It is often a habit for Americans to place our Revolutionary triumphs on a pedestal while ignoring or belittling our stinging defeats in the War for Independence. While we can hardly claim that our side was as victorious as we like to make it seem, there is truth to the declaration that American militias served the British professionals quite a few surprises. One such surprise occurred early in the Revolution, before America’s independence was declared. The capture of Fort Ticonderoga was as decisive as it was dramatic and it secured for the American patriots the capture of Boston by providing artillery for the infant Colonial army.
After the battles of Lexington and Concord, the British were bottled up in Boston. The Colonists put General Gage and his army under siege but without artillery, their victory would remain incomplete. Due to the strategic location of Fort Ticonderoga and the presence of artillery there, it was decided by the Colonists, upon the suggestion of Benedict Arnold, to send an expedition to take the fort and to seize its artillery. The Green Mountain Boys under Ethan Allen of what is now Vermont, would comprise the majority of the expedition.
In early May, the Green Mountain Boys set out on their campaign with Arnold and Allen leading the expeditionary force together. Hearing that the fort was expecting reinforcements, the Colonists decided to raid the fort at night. This attack went stunningly well without any dead on either side. The Colonists caught the British garrison by complete surprise and forced the surrender of the fort. When asked by whose authority he came, Allen reportedly replied, “By the authority of the Great Jehovah and the Continental Congress!” In reality, the victory at Ticonderoga and the subsequent successful raids in southern Quebec benefitted the Congress and its cause beyond the capture of a fort in the New England wilderness. Henry Knox would be commissioned by George Washington to trek up to Ticonderoga, and haul the cannons from the fort to Dorchester Heights, outside Boston. This audacious escapade secured the capture of Boston from the British and afforded the Colonies their first major victory in the Revolutionary War.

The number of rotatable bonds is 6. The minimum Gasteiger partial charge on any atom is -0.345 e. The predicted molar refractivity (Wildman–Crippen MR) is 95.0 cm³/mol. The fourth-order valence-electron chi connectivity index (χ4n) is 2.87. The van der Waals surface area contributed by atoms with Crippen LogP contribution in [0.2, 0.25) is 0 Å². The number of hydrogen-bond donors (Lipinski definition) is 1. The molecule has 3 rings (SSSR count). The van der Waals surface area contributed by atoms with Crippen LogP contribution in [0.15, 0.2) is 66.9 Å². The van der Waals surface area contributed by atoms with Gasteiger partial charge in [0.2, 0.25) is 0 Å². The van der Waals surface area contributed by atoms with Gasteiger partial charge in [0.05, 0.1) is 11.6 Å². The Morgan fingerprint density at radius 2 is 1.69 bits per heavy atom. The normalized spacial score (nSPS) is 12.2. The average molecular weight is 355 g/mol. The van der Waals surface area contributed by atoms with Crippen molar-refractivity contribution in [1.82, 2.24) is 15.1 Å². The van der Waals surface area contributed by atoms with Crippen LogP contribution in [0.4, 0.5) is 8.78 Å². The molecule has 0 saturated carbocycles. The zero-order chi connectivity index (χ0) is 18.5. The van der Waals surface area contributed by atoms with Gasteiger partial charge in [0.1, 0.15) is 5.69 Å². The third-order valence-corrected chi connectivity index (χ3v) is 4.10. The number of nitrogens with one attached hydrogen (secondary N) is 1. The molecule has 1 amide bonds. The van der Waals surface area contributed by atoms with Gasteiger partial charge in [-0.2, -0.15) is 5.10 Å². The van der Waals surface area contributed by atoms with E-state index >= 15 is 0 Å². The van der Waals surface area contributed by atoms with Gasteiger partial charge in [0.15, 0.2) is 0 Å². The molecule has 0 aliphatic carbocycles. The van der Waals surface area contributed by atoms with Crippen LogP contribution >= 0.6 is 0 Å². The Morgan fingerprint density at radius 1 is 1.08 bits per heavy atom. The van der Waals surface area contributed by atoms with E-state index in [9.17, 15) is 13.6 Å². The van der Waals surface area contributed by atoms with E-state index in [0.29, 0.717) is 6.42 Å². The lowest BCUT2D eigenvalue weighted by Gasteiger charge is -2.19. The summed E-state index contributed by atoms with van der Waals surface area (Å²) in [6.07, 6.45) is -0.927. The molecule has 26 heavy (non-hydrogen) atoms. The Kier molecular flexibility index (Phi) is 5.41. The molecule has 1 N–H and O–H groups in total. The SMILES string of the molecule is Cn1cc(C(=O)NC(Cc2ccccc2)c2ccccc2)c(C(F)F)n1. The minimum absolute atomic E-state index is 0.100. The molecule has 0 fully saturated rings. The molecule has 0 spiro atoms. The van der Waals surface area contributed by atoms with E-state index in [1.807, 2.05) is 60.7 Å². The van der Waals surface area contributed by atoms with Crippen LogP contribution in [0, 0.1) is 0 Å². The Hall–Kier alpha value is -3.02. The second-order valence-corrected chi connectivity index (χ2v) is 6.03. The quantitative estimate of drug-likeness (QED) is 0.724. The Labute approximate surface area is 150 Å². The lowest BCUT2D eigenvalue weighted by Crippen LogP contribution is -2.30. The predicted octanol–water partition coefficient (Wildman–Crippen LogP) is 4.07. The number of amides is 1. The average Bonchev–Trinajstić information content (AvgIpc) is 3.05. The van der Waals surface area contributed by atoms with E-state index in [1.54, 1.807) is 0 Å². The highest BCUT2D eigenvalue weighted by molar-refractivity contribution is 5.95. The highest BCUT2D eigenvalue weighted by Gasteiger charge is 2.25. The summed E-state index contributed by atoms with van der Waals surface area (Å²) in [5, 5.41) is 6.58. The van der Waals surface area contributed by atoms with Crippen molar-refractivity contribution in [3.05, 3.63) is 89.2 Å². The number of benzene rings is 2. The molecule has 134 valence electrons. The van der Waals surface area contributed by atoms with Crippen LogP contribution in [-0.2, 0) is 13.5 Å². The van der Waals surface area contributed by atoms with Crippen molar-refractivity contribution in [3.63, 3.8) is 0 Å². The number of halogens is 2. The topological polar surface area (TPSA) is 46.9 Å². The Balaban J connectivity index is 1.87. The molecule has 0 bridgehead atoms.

While the victory at Ticonderoga became shrouded in apocryphal legends, thanks in great part to Allen himself, the story remains an important part of our Revolutionary heritage. The aura of legend still shines around the Green Mountain Boys and the ambitious character of Arnold was foreshadowed by his glory-seeking role in the capture of the fort. The bold expedition to retrieve the cannons, lead by Knox, would put the humble Boston bookseller on the forefront of the Revolution. Henry Knox would later serve as Washington’s first secreatary of war.